An innovative research and technology center that will assist the worldwide glass sector make greener products has launched.
Glass Futures £54m A novel experimental furnace and other equipment will pioneer carbon neutral glassmaking at the Global Centre of Excellence in St Helens.
At a gathering on 6 June, Glass Futures CEO Richard Katz remarked, “I don’t let go in a hurry and a decade after the idea of Glass Futures was first conceived that dream has come to fruition.
The glass and foundation industries (ceramics, steel, metal, chemicals, paper, and cement) must decarbonize, utilize energy responsibly, and shift away from natural gas.
We exist because of our founders, members, funders, and supporters, but this is only the beginning.
Over 100 Glass Futures members, including glass makers and university professors, attended the event.
UK businessman and Vice-Chair of the Northern Powerhouse Partnership Juergen Maier CBE, one of Glass Futures’ early sponsors, said: “We need to create new industries of the future, that’s the only way to ultimately create well paid jobs and prosperity.
Global manufacturing’s biggest problem is reducing carbon emissions.
St Helens pioneered the float glass method, which is now the industry standard. Encirc is researching hydrogen-powered glass furnaces.
“These are hard. Glass Futures can engineer and standardize them. We’re building a future glass industry…Look around and picture the prosperity that all of it creates.”
St Helens College students cooked lunch for guests before showing them where the 30-tonne-per-day furnace would be erected before its maiden fire in early 2024.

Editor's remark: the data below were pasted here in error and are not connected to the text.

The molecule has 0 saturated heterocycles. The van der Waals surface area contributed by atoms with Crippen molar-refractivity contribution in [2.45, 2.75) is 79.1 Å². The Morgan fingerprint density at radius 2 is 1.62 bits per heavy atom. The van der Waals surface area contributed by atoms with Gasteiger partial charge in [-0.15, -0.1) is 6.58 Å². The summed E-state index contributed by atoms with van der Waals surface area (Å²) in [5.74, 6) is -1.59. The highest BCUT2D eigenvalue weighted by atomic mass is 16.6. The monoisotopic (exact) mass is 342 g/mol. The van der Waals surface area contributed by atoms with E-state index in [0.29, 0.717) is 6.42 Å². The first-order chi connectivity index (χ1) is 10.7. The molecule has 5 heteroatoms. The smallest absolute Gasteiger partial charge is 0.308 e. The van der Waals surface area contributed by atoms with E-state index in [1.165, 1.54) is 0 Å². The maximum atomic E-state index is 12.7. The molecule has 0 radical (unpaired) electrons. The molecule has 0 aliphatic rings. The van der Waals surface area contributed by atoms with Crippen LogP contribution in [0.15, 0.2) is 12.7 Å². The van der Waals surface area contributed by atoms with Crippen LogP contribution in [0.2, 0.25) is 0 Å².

Glass Futures General Manager Aston Fuller said, “It’s been great to see so many of our members and supporters and show them the new centre, especially since many of them have been with us on the journey.
Glass Futures’ St Helens house opens a new phase. We work with as many local partners as possible, helping local businesses, creating employment, and enticing new enterprises and start-ups to the borough.”
Mayor of Liverpool City Region Steve Rotheram said, “Building on St Helens’ proud legacy in the glassmaking industry, Glass Futures will help retain the borough’s position as a global centre of excellence. I’m happy that £9m of city region financing made it possible.
“Glass Futures ticks so many boxes for us: decarbonisation of industry, clean energy, new well-paid jobs in a scheme that will make us a world leader.
“Transformative projects like this will help us – and the planet – reach our ambitious targets to be net zero carbon by 2040 at the latest, at least a decade ahead of national targets.”